Theflavor is said to awaken something primal in our psyches, he says,something sexual, and its effect lingers long enough that sometimes youcan still taste truffles days after eating them. He’s not buying intothe legend, though.

“Ifyou take someone out to dinner and you buy them truffles, you betterget lucky afterwards,” he says. “A two-karat diamond ring is anaphrodisiac too.”

CLOCKWISE FROMABOVE: Franklin Garland “wines and dines” guests to his truffle orchardwith truffle omeletes and asparags with truffled Hollandaise sauce.

Garland’s living roomopens into his kitchen, a working foor-preparation laboratory where theworld’s finest ingredient is always on the menu. On one counter, amicroscope reveals the mycorrhizae stage of fungal development, wherethe burgeoning truffle looks, Garland says, like a little corn dog.

Atopa butcher-block island at the center of this room sits a few Perigordtruffles diced down into a pile; Garland whips eggs and pours them intothree castiron skillets that go on the stovetop. His wife Betty popscorks on champagne and red wine, pours them out.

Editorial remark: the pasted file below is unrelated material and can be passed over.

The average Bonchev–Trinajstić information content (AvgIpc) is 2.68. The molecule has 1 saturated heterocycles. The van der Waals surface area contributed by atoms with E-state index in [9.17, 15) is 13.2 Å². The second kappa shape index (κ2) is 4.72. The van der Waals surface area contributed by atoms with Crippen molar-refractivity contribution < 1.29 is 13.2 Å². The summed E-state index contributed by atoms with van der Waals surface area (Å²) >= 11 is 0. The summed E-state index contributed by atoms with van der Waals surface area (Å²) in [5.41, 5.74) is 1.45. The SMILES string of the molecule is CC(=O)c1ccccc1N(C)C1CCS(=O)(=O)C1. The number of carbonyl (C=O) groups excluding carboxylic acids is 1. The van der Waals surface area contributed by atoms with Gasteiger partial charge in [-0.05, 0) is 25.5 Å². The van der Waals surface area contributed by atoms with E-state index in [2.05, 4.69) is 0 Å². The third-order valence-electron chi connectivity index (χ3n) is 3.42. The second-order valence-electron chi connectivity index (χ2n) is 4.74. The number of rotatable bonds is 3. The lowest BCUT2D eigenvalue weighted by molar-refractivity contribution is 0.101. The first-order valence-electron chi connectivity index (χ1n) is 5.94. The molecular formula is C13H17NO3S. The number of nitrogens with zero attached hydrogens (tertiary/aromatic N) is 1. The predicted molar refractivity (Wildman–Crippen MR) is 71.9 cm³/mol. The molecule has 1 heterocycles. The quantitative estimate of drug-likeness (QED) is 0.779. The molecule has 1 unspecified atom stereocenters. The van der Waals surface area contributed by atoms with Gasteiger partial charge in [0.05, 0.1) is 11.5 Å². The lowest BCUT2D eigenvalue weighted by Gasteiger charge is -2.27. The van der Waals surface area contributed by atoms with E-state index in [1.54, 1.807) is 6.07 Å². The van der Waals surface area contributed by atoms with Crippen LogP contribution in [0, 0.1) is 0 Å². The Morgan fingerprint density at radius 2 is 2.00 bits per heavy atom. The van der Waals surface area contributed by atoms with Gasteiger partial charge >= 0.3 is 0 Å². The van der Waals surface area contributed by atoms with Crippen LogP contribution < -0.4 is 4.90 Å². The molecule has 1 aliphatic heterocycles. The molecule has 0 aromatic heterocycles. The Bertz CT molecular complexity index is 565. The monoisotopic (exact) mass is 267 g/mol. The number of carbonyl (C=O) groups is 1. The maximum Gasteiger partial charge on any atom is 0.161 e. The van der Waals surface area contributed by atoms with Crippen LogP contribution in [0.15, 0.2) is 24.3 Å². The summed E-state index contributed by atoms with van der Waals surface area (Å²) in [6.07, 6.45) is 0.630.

Sixagritourists gather at the edge of the room: a couple writers, atagalong and three genuine leads — investors with land, vision andenough disposable income, at least, to spring $300 for a look at thisbusiness opportunity.

Themath is there: In France they’re getting up to 200 pounds of trufflesper orchard acre per year. Here in the mid-Atlantic region of NorthAmerica — Garland says truffles are currently growing from Georgia toPennsylvania — acres are producing slightly less, but that in a smallMebane orchard he has already broken the 200 pounds per acre mark.

Garlandsells the trees — already inoculated with the fungus and immune fromtree rot — for about $20 per, but his proven method for trufflecultivation runs a bit more: $10,000, or free with a 250-tree order.

Johnand Tom Osborne, a father and son from Wilmington, seriously considerthe proposition. They have some family land that was used for cottonback in the 1700s, maybe four acres, and they see potential in thetruffle market, though they’re also mulling another proposition, forshellfish.

Garland’sproof is in the omelet, or maybe the truffled hollandaise sauce, orperhaps the truffle ice cream. But even those with taste buds dumb asdoorknobs can appreciate Garland’s place in truffle history: He was thefirst to successfully cultivate French black Perigord truffles in NorthAmerica.